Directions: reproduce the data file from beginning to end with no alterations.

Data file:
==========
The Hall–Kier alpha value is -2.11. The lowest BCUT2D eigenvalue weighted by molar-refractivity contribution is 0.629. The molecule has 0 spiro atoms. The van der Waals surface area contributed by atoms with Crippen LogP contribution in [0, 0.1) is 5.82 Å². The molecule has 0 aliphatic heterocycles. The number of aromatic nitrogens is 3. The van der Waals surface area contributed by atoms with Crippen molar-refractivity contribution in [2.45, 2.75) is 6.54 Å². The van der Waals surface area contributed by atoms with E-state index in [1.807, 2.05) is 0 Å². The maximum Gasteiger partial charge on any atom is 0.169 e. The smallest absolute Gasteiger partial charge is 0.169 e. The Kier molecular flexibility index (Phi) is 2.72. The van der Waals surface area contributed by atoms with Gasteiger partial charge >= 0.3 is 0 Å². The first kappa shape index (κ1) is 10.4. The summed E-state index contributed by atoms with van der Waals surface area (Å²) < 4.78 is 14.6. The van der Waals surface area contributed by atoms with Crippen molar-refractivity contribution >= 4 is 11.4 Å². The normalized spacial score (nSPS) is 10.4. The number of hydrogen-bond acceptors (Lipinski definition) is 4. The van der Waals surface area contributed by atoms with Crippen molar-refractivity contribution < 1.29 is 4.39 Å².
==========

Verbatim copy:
The Hall–Kier alpha value is -2.11. The lowest BCUT2D eigenvalue weighted by molar-refractivity contribution is 0.629. The molecule has 0 spiro atoms. The van der Waals surface area contributed by atoms with Crippen LogP contribution in [0, 0.1) is 5.82 Å². The molecule has 0 aliphatic heterocycles. The number of aromatic nitrogens is 3. The van der Waals surface area contributed by atoms with Crippen molar-refractivity contribution in [2.45, 2.75) is 6.54 Å². The van der Waals surface area contributed by atoms with E-state index in [1.807, 2.05) is 0 Å². The maximum Gasteiger partial charge on any atom is 0.169 e. The smallest absolute Gasteiger partial charge is 0.169 e. The Kier molecular flexibility index (Phi) is 2.72. The van der Waals surface area contributed by atoms with Gasteiger partial charge >= 0.3 is 0 Å². The first kappa shape index (κ1) is 10.4. The summed E-state index contributed by atoms with van der Waals surface area (Å²) < 4.78 is 14.6. The van der Waals surface area contributed by atoms with Crippen molar-refractivity contribution >= 4 is 11.4 Å². The normalized spacial score (nSPS) is 10.4. The number of hydrogen-bond acceptors (Lipinski definition) is 4. The van der Waals surface area contributed by atoms with Crippen molar-refractivity contribution < 1.29 is 4.39 Å².